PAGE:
September 12, 2008

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Friday, September 12, 2008

Show Summary: privacy in the age of Google and "lipstick on a pig"

Stick Up

How does a non story become the story? The answer has to do with outrageous accusations, cost free ads, back and forth squabbling and media outlets that are left to sort through the noise. WNYC's political director Andrea Bernstein weighs in on ...

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Pass It On

Email is the easiest and cheapest way to tell political lies. And you can’t blame the campaigns, or even journalists because these emails rarely cross the desks of editors. Bill Adair, editor of Politifact.com, weighs in on what’s true and what’s not from the latest crop of smear emails.

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Vice Versus

Open government advocates are expressing concern that Vice President Dick Cheney may take official documents with him when he leaves office. Chief Counsel for Citizens for Responsibility and Ethics in Washington, Anne Weismann, explains the stakes if the written record of the Cheney years is lost ...

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A Series of Unfortunate Events

Last week the forces of automated media and automated financial trading collided to create a billion dollar mistake. Millions of United Airlines shares were traded based on information from an outdated story that mistakenly hit the web. James Surowiecki, author of The Wisdom of Crowds, explains what happened.

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Information Warfare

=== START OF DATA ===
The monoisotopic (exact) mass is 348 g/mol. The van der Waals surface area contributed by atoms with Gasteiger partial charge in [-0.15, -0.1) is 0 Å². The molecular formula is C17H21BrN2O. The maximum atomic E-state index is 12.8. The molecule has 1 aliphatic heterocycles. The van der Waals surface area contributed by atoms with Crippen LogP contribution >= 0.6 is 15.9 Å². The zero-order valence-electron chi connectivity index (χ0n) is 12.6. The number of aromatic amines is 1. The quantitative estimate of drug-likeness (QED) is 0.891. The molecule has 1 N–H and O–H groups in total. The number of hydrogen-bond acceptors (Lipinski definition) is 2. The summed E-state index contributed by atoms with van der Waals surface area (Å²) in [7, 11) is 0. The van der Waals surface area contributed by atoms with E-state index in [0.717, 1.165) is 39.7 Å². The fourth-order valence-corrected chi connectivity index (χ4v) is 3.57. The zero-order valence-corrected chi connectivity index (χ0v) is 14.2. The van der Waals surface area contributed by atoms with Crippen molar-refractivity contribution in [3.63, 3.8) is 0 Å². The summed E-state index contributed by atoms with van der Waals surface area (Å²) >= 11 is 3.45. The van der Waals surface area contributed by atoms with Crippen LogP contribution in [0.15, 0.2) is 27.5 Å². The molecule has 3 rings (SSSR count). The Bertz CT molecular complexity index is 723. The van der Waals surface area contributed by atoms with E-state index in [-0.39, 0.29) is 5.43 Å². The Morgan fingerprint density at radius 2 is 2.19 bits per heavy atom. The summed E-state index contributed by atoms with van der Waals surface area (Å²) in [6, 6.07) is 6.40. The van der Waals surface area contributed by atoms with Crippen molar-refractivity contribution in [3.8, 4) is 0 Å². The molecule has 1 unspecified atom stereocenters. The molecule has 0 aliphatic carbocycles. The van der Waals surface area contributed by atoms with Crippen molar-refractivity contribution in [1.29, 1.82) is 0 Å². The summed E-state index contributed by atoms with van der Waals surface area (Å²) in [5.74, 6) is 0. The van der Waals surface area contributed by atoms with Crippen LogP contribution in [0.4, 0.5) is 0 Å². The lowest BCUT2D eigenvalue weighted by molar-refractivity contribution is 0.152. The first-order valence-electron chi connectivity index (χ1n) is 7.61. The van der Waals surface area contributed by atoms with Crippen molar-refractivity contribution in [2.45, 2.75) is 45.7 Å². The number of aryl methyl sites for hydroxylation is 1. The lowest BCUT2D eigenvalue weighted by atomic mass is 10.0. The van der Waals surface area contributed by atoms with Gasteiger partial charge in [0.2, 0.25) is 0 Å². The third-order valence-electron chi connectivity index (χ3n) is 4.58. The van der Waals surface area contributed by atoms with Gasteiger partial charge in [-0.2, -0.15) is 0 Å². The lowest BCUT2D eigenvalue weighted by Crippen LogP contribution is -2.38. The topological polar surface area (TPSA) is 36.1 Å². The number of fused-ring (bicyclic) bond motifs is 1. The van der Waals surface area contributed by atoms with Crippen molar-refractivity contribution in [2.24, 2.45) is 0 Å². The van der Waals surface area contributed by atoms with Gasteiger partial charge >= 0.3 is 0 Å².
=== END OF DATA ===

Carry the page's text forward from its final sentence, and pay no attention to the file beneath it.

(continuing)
By 1942, desperate for help fending off Nazi Germany, Britain began covertly trying to influence the American public into joining World War II. Jennet Conant, author of The Irregulars; Roald Dahl and the British Spy Ring in Wartime Washington, describes why spies employed to manipulate the U.S. press ...

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Search Me

Last week Google released its very own web browser named Chrome, which it claims runs better than other browsers. But privacy hawks fear it may only out-perform when it comes to collecting personal data. Google's Marissa Mayer says the company has changed procedures in ...

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Short of Anonymous

Alissa Cooper, of the Center for Democracy and Technology, says that steps by Google to make data anonymous are encouraging, but that personal info can still slip into the wrong hands and be linked back to a specific person, even if the company means well.

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Call Into Question

Telephones have always figured prominently in film, as a plot device, a prop, a way to generate suspense or a way to reach out and touch someone. But now that we’re all reachable all the time, screenwriters have to contrive ways of using our phones in symbolic or surprising ways, ...

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